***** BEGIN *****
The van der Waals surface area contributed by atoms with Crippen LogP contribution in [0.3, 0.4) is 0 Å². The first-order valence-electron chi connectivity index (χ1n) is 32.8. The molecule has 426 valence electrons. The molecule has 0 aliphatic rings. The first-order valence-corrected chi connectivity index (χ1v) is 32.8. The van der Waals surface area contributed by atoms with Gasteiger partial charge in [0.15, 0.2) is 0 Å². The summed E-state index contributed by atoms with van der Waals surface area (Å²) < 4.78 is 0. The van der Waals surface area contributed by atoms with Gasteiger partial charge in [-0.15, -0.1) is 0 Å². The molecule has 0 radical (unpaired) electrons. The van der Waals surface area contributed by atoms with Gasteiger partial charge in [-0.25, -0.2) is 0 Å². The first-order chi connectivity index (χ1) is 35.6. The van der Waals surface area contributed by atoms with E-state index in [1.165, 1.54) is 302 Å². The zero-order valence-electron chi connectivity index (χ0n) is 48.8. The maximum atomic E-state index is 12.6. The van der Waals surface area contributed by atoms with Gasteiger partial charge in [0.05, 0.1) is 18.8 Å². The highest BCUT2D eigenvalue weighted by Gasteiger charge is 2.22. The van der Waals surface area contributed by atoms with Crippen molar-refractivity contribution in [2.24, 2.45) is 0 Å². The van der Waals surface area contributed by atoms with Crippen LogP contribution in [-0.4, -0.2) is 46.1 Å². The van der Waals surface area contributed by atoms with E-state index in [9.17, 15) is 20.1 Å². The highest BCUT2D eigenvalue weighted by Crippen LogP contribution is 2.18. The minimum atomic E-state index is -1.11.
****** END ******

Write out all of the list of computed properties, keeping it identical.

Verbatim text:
The van der Waals surface area contributed by atoms with Crippen LogP contribution in [0.3, 0.4) is 0 Å². The first-order valence-electron chi connectivity index (χ1n) is 32.8. The molecule has 426 valence electrons. The molecule has 0 aliphatic rings. The first-order valence-corrected chi connectivity index (χ1v) is 32.8. The van der Waals surface area contributed by atoms with Gasteiger partial charge in [0.15, 0.2) is 0 Å². The summed E-state index contributed by atoms with van der Waals surface area (Å²) < 4.78 is 0. The van der Waals surface area contributed by atoms with Gasteiger partial charge in [-0.15, -0.1) is 0 Å². The molecule has 0 radical (unpaired) electrons. The van der Waals surface area contributed by atoms with Gasteiger partial charge in [-0.25, -0.2) is 0 Å². The first-order chi connectivity index (χ1) is 35.6. The van der Waals surface area contributed by atoms with E-state index in [1.165, 1.54) is 302 Å². The zero-order valence-electron chi connectivity index (χ0n) is 48.8. The maximum atomic E-state index is 12.6. The van der Waals surface area contributed by atoms with Gasteiger partial charge in [0.05, 0.1) is 18.8 Å². The highest BCUT2D eigenvalue weighted by Gasteiger charge is 2.22. The van der Waals surface area contributed by atoms with Crippen molar-refractivity contribution in [2.24, 2.45) is 0 Å². The van der Waals surface area contributed by atoms with Crippen LogP contribution in [-0.4, -0.2) is 46.1 Å². The van der Waals surface area contributed by atoms with E-state index in [9.17, 15) is 20.1 Å². The highest BCUT2D eigenvalue weighted by Crippen LogP contribution is 2.18. The minimum atomic E-state index is -1.11.